Temple of Venus and Rome and Santa Francesca Romana at the Roman Forum

Preservation and Transformation

Vår pris

(Paperback) Fri frakt!
Leveringstid: Sendes innen 21 dager

Legg i
Legg i
Vår pris: 575,-

(Paperback) Fri frakt!
Leveringstid: Sendes innen 21 dager

Forlag: Routledge
Innbinding: Paperback
Språk: Engelsk
Sider: 204
ISBN: 9780367633103
Format: 23 x 15 cm

Bla i alle kategorier

Gi vurdering
Les vurderinger


Cristina González Longo has carefully and lucidly analysed one of the most interesting architectural "metamorphosis" in Rome, studied here for the first time in all its complexities, from Nero’s hall and Hadrian’s temple of Venus and Rome to its current configuration of the church of Santa Francesca Romana and the monastery of S. Maria Nova, occupied by the Olivetan order since 1352 and now also partially occupied by the offices of the Soprintendenza. With the support of many original illustrations, she has unravelled all the various architectural transformations over more than two millennia, situating them also within their cultural, theoretical and ideological context. A fascinating research which challenges existing praxis of architectural conservation.

Antón Capitel, Emeritus Professor of Architectual Design at the Technical University of Madrid (ETSAM), RIBA International Fellow and author of Metamorfosis de Monumentos y Teorias de la Restauracion

Perhaps only in Rome it is possible to understand that time does not flow, but accumulates. Mankind’s creations do not escape this rule. Architecture is made of bricks, stones, mortar, but also and above all of time. A famous and prominent church such as Santa Francesca Romana, very well known to locals and tourists visiting the Roman Forum, is actually the result of an overlapping of constructions, destructions and conservation interventions. Even its beauty is made of time. In the winding of a building on the other, from the great temple of Hadrian, to the solemn medieval church of S. Maria Nova, the sumptuous Baroque church and the intervention in the monastery by the conservation pioneer Giacomo Boni, different generations have followed one another, without ever completely erasing previous architectural layers. Cristina González-Longo has the great ability to unravel the complexity of this site and to explain it to those who are willing to listen. It allows us to understand that architecture is the only art form where past and present manage to dialogue among them, giving meaning to our future.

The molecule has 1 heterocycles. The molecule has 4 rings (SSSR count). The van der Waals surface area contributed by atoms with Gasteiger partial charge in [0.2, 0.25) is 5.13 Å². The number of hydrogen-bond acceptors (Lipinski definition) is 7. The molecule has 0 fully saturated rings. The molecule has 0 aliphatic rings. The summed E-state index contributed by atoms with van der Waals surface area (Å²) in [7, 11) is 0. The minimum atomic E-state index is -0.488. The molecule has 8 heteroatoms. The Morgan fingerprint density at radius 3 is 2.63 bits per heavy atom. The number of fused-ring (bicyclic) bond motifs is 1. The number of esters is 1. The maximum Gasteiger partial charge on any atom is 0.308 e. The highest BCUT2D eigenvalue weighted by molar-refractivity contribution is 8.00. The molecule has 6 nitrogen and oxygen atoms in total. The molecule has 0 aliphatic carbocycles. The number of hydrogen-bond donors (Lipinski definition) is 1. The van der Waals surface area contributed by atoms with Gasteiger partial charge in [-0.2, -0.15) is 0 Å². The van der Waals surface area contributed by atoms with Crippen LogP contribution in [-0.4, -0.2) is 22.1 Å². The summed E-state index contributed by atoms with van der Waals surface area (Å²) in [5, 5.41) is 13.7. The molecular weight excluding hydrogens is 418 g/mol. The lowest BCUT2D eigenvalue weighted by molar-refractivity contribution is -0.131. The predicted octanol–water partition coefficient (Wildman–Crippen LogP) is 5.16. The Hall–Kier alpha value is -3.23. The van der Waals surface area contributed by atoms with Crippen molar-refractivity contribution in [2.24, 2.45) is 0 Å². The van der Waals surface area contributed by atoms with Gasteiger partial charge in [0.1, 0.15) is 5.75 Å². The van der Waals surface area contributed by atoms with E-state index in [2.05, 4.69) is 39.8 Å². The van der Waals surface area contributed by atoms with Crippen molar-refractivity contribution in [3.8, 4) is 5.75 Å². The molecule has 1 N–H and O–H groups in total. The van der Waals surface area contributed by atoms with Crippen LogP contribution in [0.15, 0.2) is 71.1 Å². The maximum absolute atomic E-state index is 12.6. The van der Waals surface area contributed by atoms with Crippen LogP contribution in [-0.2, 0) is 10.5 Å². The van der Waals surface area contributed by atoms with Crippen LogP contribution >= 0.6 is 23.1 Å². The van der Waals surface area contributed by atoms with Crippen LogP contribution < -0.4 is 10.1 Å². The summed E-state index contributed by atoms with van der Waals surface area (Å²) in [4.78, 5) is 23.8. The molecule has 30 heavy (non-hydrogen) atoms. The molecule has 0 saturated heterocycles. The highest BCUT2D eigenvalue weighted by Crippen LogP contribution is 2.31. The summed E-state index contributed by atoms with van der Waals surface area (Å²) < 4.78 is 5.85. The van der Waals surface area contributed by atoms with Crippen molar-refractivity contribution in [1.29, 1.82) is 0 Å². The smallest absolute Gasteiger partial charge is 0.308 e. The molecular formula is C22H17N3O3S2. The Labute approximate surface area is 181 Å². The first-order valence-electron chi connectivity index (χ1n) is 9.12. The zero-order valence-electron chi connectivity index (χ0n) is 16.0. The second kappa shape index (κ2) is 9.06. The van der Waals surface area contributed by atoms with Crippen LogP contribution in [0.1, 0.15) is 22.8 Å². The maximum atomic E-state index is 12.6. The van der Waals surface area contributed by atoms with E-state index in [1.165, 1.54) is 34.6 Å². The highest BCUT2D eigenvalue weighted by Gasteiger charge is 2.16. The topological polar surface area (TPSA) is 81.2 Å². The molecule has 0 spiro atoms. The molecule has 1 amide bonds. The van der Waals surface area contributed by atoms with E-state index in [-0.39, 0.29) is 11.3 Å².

Claudio Varagnoli, Professor of Preservation of Built Heritage and Conservation at the University of Chieti-Pescara and the Italian Archaeological School of Athens. Member of Italy’s Superior Council of Cultural Heritage, and Roman.

González-Longo provides here a riveting account of the complex evolution of the great Olivetan monastery and basilica, Santa Francesca Romana, leading us for the first time through its integral relationship with the Temple of Venus and Roma, adeptly drawing throughout on primary and contemporary sources, literature and imagery and showing insightful command of the rich instruction they unravel. The author’s research revealed phases and aspects of the many engagements with the site unknown until now and which ensure the assessment brings new depth to our understanding of this monumental edifice. Conservation architects and historians, however familiar with the study of destruction, transformation, re-use and regeneration, will also find delight in these well-illustrated chapters in their perceptive discovery of a late seventeenth century emergence of conservation ideology. The monograph traces the development of the conservation discipline following Carlo Lambardi’s transformation of the medieval church, through respective ideologies in their application, showing lineage with the later thinking of Ruskin and SPAB, the influential, ground-breaking approach of Giacomo Boni in the early twentieth century and on to stratigraphic architectural conservation or design and the informed conservation we prize today. This is, most satisfyingly, a refreshing and exceptional biography of a building that leaves the reader complete with an intimate appreciation of the subject, its context and its immense significance.

Dr Deborah Mays, Head of Listing, English Heritage